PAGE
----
What is nicotine poisoning and how can it be prevented?

 nicotine poisoning

Nicotine is an addictive chemical that is found within tobacco products, such as combustible cigarettes. While it acts as a stimulant in small doses, larger amounts actually have the power to block various autonomic nerve and skeletal muscle cells. So, when a smoker puts a lit cigarette to their lips and inhales, approximately seven seconds later the drug is absorbed and begins mimicking the naturally occurring actions of the dopamine levels within the brain — emotions, movements, sensations, pleasures and pain. This surge of adrenaline — increased heart rate, heavy breathing and high blood pressure — quickly wear away leaving the body subject to a cycle of ongoing addiction. While nicotine can have a range of negative side effects on the body, nicotine poisoning is one of the deadliest possibilities.

What is nicotine poisoning?

While it’s not likely that you’ll overdose on nicotine just from smoking traditional cigarettes, nicotine poisoning can happen when you have too much in your body. That being said there are many factors that can determine a likely overdose — your body weight, the medications you’re using and where the nicotine came from.

How much nicotine can your body handle?

Your body absorbs roughly one-tenth of the nicotine from your daily combustible cigarette intake, which is roughly one milligram per smoke. That’s why it’s incredibly difficult to overdose from just smoking.

The Centre for Disease Control (CDC) has studied the effects of nicotine and believes that somewhere between 50 to 60 milligrams of nicotine can be deadly for a 150-pound adult. Although other studies suggest that it takes a lot more. Needless to say, while your daily smoking routine may not lead to a nicotine overdose, there’s a chance that if your kids or pets are able to get a hold of your cigarette pack that they pose a higher risk.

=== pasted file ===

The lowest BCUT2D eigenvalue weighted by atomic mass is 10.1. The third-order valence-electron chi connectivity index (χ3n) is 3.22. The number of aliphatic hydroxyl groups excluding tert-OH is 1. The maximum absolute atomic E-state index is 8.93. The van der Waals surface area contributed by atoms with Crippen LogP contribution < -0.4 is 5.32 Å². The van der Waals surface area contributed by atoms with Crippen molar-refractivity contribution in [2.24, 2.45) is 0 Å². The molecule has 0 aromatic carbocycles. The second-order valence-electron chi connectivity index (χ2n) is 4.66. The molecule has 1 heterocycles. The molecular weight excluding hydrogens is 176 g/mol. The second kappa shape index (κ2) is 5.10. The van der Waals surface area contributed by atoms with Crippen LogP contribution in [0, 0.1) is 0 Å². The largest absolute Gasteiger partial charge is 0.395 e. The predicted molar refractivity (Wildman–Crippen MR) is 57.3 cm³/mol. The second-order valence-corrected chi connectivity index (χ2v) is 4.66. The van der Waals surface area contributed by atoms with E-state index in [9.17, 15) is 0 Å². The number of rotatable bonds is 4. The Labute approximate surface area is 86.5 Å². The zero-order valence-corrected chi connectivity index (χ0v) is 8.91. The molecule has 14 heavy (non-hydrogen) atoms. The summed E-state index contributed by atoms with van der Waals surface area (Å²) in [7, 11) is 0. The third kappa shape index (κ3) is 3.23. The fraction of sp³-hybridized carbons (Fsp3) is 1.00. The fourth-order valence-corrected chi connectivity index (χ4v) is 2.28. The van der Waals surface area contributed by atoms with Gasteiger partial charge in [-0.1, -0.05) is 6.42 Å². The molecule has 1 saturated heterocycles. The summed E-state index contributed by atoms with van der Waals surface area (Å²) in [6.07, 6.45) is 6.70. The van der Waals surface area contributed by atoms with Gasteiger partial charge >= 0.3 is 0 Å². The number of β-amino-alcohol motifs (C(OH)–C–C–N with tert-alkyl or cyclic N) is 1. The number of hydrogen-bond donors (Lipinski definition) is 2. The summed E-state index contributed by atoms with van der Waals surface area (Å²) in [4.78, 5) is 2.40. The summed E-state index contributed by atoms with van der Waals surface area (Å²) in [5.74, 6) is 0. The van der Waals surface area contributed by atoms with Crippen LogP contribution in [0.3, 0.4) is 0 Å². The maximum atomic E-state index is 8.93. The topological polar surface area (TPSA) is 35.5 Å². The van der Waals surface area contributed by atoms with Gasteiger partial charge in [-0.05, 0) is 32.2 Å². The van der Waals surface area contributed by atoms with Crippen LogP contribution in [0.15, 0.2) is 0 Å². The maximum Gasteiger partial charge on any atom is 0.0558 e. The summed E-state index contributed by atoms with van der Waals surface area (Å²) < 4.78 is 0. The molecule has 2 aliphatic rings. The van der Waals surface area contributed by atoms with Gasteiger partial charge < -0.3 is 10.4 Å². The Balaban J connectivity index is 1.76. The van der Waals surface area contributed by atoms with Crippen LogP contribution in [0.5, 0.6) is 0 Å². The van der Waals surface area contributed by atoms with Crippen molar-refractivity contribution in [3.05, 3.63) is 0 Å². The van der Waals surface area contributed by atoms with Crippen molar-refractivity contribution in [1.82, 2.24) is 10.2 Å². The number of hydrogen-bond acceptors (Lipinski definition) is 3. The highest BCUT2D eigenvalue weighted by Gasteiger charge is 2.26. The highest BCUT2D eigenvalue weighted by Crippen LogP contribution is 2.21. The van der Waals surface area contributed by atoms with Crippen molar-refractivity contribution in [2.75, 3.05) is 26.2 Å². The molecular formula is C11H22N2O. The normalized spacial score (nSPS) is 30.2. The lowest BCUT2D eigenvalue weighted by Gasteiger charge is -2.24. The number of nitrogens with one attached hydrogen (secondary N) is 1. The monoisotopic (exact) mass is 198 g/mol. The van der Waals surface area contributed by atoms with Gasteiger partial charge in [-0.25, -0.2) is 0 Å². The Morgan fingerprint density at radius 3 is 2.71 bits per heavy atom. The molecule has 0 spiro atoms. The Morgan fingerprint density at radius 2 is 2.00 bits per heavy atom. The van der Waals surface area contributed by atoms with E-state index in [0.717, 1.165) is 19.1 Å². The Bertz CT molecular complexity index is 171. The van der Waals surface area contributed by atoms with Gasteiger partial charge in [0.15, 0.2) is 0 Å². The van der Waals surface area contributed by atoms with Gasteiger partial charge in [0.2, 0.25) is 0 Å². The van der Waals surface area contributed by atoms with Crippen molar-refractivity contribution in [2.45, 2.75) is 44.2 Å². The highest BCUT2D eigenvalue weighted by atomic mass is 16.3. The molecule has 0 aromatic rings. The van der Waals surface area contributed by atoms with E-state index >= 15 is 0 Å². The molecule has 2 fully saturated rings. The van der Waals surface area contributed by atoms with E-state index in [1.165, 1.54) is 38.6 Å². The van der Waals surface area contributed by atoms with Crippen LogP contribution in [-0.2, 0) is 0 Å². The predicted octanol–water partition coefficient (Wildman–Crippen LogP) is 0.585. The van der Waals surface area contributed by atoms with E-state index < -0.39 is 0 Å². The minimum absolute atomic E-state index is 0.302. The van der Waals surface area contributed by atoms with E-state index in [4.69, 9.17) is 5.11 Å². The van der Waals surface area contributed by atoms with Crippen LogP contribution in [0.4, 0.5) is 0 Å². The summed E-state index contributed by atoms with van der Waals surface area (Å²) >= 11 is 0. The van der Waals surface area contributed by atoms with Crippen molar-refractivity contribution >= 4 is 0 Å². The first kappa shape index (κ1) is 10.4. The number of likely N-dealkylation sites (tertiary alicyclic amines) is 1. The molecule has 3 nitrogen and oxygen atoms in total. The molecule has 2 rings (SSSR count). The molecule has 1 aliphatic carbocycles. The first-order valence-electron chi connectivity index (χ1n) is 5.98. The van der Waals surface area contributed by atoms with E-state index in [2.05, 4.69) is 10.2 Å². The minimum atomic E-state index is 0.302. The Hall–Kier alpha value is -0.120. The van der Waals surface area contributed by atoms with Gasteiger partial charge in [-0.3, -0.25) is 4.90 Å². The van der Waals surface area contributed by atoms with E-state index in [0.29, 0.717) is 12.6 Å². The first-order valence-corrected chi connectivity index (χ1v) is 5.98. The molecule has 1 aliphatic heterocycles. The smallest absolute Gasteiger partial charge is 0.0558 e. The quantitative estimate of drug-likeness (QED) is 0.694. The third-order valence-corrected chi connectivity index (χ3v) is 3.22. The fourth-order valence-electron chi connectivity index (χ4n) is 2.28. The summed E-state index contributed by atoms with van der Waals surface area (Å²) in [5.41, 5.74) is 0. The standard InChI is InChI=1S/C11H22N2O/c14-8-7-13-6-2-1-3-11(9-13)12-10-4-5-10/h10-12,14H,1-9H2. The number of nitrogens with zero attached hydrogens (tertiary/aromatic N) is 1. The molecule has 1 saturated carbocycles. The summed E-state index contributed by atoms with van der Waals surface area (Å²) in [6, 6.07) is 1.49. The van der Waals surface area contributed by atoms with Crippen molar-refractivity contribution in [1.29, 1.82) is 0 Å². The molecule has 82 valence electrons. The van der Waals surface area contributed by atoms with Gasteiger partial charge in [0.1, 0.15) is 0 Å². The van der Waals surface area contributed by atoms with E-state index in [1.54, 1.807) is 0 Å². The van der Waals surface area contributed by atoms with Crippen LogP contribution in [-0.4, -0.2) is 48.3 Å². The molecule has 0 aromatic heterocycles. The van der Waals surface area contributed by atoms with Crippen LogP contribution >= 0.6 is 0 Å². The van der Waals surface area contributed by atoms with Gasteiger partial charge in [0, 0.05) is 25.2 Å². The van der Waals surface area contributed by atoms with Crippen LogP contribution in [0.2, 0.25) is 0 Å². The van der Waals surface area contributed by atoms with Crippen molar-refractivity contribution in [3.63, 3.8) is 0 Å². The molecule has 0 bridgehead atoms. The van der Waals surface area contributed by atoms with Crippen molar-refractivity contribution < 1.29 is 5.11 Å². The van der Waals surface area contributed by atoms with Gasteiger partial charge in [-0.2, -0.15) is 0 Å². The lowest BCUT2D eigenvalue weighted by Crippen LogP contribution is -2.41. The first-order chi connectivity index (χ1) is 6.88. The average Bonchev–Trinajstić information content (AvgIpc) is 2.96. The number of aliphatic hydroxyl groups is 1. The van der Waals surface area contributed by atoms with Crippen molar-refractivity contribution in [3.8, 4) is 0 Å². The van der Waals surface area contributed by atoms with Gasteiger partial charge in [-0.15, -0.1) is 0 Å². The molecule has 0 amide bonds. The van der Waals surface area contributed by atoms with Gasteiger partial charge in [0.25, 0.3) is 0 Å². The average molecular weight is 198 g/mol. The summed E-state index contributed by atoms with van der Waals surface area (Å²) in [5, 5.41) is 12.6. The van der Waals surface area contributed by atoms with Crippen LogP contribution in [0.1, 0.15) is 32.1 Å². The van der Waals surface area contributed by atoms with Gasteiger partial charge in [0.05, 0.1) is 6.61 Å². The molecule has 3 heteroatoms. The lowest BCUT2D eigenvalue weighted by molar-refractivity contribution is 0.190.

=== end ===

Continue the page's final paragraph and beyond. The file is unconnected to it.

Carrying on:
What are the symptoms of nicotine poisoning?

Be sure to keep an eye out for any of the following symptoms if you think that there’s a chance that your child or pet may have ingested nicotine. The following examples are typical side effects that show up within the first hour.

  • Nausea
  • Heavy breathing
  • High blood pressure
  • Stomachache
  • Looking pale
  • Headaches
  • Dizziness

The following examples are typical side effects that show up within four hours:

  • Diarrhea
  • Shallow breathing
  • Slow heartbeat
  • Low blood pressure
  • Lethargy
  • Seizures

What do you do for nicotine poisoning?

If any of the above symptoms become prevalent or if you have witnessed someone swallow nicotine, get liquid nicotine on their skin, or get nicotine in their eyes, please call poison control at 800-222-1222.

How do you prevent a nicotine overdose?

The best way, of course, is to simply ensure that you’re taking all the preventable measures to ensure that no little hands or paws can get into any of your nicotine products (cigarettes, nicotine patches, nicotine gum or e-cigarette supplies). Also, keeping your items locked away in another room or simply buying products with child-resistant packaging are good ways to take the proper precautions.

If you’re a vaper, rather than a smoker, then it’s important for you to slowly wean yourself to safer nicotine concentration levels. Over time, perhaps you’ll even be able to vape zero nicotine e-cigs, which is far less hazardous if it got into the wrong hands. Keep in mind that when you’re throwing away your empty bottles, thoroughly wash them out and place them in your recycling or take them back to your return-it depot.

Did you learn anything that you didn’t already know about nicotine poisoning? Tell us in the comments section below.

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